California rents, per square foot, rank 5th-highest in US – Orange County Register

“How expensive?” tracks measurements of California’s totally unaffordable housing market.

The pain: California apartment dwellers not only face sky-high rents, they don’t get much space for the dollars they pay to landlords.

The source: My trusty spreadsheet reviewed a RentCafe study of average rents and apartment sizes by state as of March 2024, tracking what kind of bang for the buck California tenants get.

The pinch

California rents in early 2024 equaled $2.96 per square foot, the fifth-highest expense among the states and 55% above the $1.91 per square foot charged nationally.

And where is this cost yardstick higher? Washington, D.C., is tops at $3.20 per square foot, New York is at $3.18, Massachusetts is at $3.06, and Hawaii is at $2.98.

Now, if you’re seeking a space bargain, North Dakota is the spot by this math at $1.08 per square foot. Next is Oklahoma at $1.17, Arkansas at $1.19, South Dakota at $1.23, and Mississippi at $1.26.

Oh, California’s big economic rivals? Texas was 29th highest at $1.64 and Florida was No. 19 at $2.

Pressure points

How did we get to this cost absurdity? Well, it’s a painful mix of California’s tiny units at big prices.

Let’s start with what space a renter gets.

California’s average apartment size was the 11th-smallest nationally at 851 square feet, which is 5% below the 899 square feet for the U.S.

The nation’s smallest apartments were found in Alaska at 703 square feet, then D.C. at 747, Vermont at 813, and New Mexico at 828. Texas was the 19th smallest at 880.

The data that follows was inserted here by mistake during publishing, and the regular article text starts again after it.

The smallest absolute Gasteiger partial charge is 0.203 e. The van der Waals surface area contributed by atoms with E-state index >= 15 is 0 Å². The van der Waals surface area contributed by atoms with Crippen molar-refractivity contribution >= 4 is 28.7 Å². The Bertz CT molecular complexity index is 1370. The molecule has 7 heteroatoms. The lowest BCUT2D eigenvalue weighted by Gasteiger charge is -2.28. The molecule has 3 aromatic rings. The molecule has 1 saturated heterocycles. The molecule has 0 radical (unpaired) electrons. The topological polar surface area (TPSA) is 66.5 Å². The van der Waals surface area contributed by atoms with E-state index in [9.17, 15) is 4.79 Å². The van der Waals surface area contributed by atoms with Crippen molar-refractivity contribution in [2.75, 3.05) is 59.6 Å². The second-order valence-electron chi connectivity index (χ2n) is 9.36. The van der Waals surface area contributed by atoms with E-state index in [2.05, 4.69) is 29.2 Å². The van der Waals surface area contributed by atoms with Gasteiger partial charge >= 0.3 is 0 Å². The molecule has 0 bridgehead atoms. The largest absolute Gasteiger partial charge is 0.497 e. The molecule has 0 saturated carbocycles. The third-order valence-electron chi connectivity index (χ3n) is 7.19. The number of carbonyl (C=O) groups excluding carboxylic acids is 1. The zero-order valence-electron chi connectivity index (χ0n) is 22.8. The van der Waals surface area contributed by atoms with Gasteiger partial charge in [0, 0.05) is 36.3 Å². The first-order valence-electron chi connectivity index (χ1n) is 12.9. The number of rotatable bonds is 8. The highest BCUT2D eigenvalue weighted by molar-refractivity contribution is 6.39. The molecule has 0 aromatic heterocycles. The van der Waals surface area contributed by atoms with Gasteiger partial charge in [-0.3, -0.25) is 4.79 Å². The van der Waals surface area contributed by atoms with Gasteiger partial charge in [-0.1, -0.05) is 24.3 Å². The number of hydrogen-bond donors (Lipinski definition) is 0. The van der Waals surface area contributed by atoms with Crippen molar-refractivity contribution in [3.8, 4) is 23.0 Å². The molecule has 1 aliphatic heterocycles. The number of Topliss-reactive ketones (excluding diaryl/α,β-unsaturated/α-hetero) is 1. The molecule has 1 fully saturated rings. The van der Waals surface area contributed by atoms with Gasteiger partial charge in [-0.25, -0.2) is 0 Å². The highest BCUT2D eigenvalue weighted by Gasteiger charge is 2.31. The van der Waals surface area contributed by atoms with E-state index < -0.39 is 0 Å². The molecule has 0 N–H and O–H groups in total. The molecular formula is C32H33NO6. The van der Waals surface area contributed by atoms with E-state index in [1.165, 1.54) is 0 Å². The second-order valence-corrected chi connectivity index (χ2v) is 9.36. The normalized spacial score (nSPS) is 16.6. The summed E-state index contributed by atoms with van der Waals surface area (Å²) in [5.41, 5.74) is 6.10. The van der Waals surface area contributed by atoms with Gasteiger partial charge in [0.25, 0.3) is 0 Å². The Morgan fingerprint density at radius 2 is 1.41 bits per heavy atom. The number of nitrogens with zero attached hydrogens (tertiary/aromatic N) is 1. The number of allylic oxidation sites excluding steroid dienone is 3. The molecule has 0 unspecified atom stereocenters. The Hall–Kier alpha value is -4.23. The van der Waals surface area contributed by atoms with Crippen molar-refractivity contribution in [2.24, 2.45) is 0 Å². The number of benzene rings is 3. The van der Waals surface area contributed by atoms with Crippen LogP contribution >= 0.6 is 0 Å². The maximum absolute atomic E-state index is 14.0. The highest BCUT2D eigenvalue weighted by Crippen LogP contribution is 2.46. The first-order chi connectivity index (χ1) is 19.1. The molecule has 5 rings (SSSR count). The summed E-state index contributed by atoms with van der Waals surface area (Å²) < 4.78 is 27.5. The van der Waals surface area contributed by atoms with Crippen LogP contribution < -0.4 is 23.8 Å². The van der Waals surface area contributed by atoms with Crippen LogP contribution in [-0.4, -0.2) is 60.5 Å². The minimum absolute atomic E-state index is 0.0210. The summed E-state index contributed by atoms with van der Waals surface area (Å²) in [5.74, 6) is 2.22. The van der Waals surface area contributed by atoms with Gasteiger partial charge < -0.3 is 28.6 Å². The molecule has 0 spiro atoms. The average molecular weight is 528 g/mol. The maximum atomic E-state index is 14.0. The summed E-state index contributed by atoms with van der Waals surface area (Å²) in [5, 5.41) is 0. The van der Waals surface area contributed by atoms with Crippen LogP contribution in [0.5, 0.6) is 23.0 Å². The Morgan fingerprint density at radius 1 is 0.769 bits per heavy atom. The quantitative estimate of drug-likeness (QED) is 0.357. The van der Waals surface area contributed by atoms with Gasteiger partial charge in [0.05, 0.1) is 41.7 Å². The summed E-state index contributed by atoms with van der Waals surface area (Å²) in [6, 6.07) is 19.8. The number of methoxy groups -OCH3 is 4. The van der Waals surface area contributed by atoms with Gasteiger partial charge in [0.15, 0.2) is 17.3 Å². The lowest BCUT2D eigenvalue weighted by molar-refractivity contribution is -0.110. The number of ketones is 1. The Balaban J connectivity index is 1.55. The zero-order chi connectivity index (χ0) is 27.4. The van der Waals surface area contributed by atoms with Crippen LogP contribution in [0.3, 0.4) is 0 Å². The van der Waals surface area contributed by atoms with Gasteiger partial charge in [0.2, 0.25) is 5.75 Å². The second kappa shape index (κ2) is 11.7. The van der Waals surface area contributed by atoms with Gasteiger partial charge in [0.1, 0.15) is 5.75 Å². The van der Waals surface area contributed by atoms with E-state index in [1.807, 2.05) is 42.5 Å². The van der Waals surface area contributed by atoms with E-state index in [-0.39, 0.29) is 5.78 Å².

The biggest rentals were in Georgia at 1,016, Mississippi at 1,014, South Carolina at 998, West Virginia at 989, Alabama at 984 – and Florida at 970.

Next up: What the landlords are charging.

California rents ranked fourth-highest in the U.S. at $2,521 a month. That’s 47% above the nation’s $1,713 average.

Other pricier places to rent were Massachusetts at $2,714, New York at $2,673 and Hawaii at $2,522. Florida was No. 9 at $1,939. Texas was No. 31 at $1,441.

Renting’s cheapest spots were found in Oklahoma at $1,001, North Dakota at $1,048, Arkansas at $1,067, South Dakota at $1,106 and Wyoming at $1,120.

Bottom line

California is tough enough for the typical renter’s wallet, even before measuring the cost against paychecks.

California monthly rents compared with per-capita income equals 38% of pay. That’s the third-biggest affordability bite among the states. Only Hawaii at 46% and New York at 40% were worse.

And where’s the smallest shares of income paid by renters? That’s North Dakota and Wyoming at 17%, and South Dakota at 19%.

By the way, this rent pain in Texas ranked No. 35 at 26%, but Florida costs were No. 8 at 34%.

Jonathan Lansner is the business columnist for the Southern California News Group. He can be reached at jlansner@scng.com

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